Gilead Sciences has proposed dispensing a Truvada medication guide with each Truvada PrEP prescription, and it says it will implement voluntary training and education through a Truvada for PrEP educational program for healthcare providers.7 Two identified risks associated with using Truvada as PrEP — HIV acquisition and the development of drug resistance — will be addressed by these two initiatives, as well as the need for careful prescribing, adherence, and follow-up practices for individuals with chronic hepatitis B virus infection, who can experience acute liver disease complications if tenofovir and emtricitabine are not taken correctly or are stopped abruptly.7
CDC spearheads guidance
How should clinicians currently approach PrEP? The Centers for Disease Control and Prevention (CDC) is spearheading national efforts to develop formal Public Health Service guidelines for PrEP. Until those guidelines are available, CDC has developed interim guidance for clinicians electing to provide PrEP for HIV prevention among MSM. It also is drafting interim guidance for use in heterosexuals. Clinicians should consult the CDC web site, www.cdc.gov/hiv/prep, for the latest guidance.
Several projects are now looking at PrEP use in the United States. The Oakland-based California HIV/AIDS Research Program of the University of California has awarded grants totaling $11.8 million to three teams of investigators to test PrEP among high-risk HIV-uninfected people in California.
Two of the research teams will offer PrEP to some 700 high-risk uninfected men who have sex with men and to transgender women (male-to-female transgendered people) in Los Angeles, San Diego, and Long Beach over the next four years.
The scientists also will assess the implementation of testing and linkage to care plus treatment (TLC+), a strategy to locate, engage, and retain HIV-infected people in care and start them on HIV infection treatment. The TLC+ intervention will include some 3,000 people in Southern California.
The third research group will plan and pilot PrEP/TLC+ implementation strategies for young men who have sex with men of color in Oakland, Richmond, Berkeley, and other East Bay locations. According to project leaders, this initiative will be the largest PrEP/TLC+ demonstration project initiative in the United States and the first to test PrEP in the targeted Southern California communities.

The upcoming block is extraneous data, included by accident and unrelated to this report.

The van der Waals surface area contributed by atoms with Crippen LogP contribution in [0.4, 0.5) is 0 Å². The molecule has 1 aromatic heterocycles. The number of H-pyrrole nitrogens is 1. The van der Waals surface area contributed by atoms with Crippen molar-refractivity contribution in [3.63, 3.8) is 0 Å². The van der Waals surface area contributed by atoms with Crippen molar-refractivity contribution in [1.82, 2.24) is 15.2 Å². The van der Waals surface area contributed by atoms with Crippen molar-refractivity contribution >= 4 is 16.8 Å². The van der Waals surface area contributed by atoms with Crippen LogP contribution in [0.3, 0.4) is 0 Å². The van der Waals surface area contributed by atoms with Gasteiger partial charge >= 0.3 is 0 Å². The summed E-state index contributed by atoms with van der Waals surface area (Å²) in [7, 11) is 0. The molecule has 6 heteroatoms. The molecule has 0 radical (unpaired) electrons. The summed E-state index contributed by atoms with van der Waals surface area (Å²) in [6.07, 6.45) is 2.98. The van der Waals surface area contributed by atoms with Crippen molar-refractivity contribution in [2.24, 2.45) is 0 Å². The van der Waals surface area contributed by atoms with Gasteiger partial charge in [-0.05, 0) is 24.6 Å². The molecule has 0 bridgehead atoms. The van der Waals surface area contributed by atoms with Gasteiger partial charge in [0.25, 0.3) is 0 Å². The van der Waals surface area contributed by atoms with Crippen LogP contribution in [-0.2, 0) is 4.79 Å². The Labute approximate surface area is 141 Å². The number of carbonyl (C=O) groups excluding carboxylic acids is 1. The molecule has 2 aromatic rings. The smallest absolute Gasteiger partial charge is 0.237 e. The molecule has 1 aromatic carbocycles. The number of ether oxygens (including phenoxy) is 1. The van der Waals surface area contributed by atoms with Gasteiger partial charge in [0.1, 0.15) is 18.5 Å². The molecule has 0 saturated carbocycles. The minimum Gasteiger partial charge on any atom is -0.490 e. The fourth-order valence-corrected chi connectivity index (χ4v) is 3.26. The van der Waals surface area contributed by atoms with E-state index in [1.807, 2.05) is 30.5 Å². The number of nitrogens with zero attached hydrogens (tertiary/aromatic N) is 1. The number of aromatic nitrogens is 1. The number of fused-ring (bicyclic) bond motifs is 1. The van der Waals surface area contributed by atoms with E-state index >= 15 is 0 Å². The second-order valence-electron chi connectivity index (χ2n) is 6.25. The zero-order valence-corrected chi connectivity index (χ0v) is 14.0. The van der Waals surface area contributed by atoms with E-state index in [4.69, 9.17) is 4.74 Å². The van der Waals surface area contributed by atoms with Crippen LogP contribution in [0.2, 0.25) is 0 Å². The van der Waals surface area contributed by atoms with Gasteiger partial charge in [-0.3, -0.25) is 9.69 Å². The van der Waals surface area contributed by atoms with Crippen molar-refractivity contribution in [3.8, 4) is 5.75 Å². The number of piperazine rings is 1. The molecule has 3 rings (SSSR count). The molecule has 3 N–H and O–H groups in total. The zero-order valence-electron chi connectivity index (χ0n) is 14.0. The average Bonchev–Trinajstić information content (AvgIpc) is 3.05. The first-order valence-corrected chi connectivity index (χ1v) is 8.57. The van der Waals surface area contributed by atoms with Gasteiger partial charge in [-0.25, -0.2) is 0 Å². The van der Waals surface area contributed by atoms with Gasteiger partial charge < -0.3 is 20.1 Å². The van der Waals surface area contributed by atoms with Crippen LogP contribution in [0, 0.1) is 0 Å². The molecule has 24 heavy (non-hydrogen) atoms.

George Lemp, DrPH, California HIV/AIDS Research Program director, said, "These studies will provide critical information on the implementation of PrEP and TLC+ strategies in California and will help guide state and national efforts to address the epidemic," [Contraceptive Technology Update sent an ebulletin May 11 to our subscribers about the FDA panel's recommendation. If you didn't receive the ebulletin, we don't have your email address. To receive future bulletins, contact customer service at (800) 688-2421 or email@example.com.]
- Grant RM, Lama JR, Anderson PL, et al; iPrEx Study Team. Preexposure chemoprophylaxis for HIV prevention in men who have sex with men. NEJM 2010; 363(27):2,587-2,599.
- Baeten J, Donnell D, Ndase P; Partners PrEP Study Team. ARV PrEP for HIV-1 prevention among heterosexual men and women. Presented at the 19th Conference on Retroviruses and Opportunistic Infections. Seattle; March 2012.
- Thigpen MC, Kebaabetswe PM, Smith DK, et al. Daily oral antiretroviral use for the prevention of HIV infection in heterosexually active young adults in Botswana: results from the TDF2 study. Presented at the 6th IAS Conference on HIV Pathogenesis, Treatment and Prevention. Rome, Italy; July 2011.
- Van Damme L, Corneli A, Ahmed K, et al. The FEM-PrEP trial of emtricitabine/tenofovir disoproxil fumarate (Truvada) among African women. Presented at the 19th Conference on Retroviruses and Opportunistic Infections. Seattle; March 2012.
- Celum CL. HIV preexposure prophylaxis: new data and potential use. Top Antivir Med 2011; 19(5):181-185.
- Food and Drug Administration. Background package for NDA 21-752/Supplement 30. Accessed at http://1.usa.gov/IS40N1.
- Horn T. Truvada receives PrEP approval recommendation. AIDSmeds; May 11, 2012. Accessed at http://bit.ly/JFkhnk.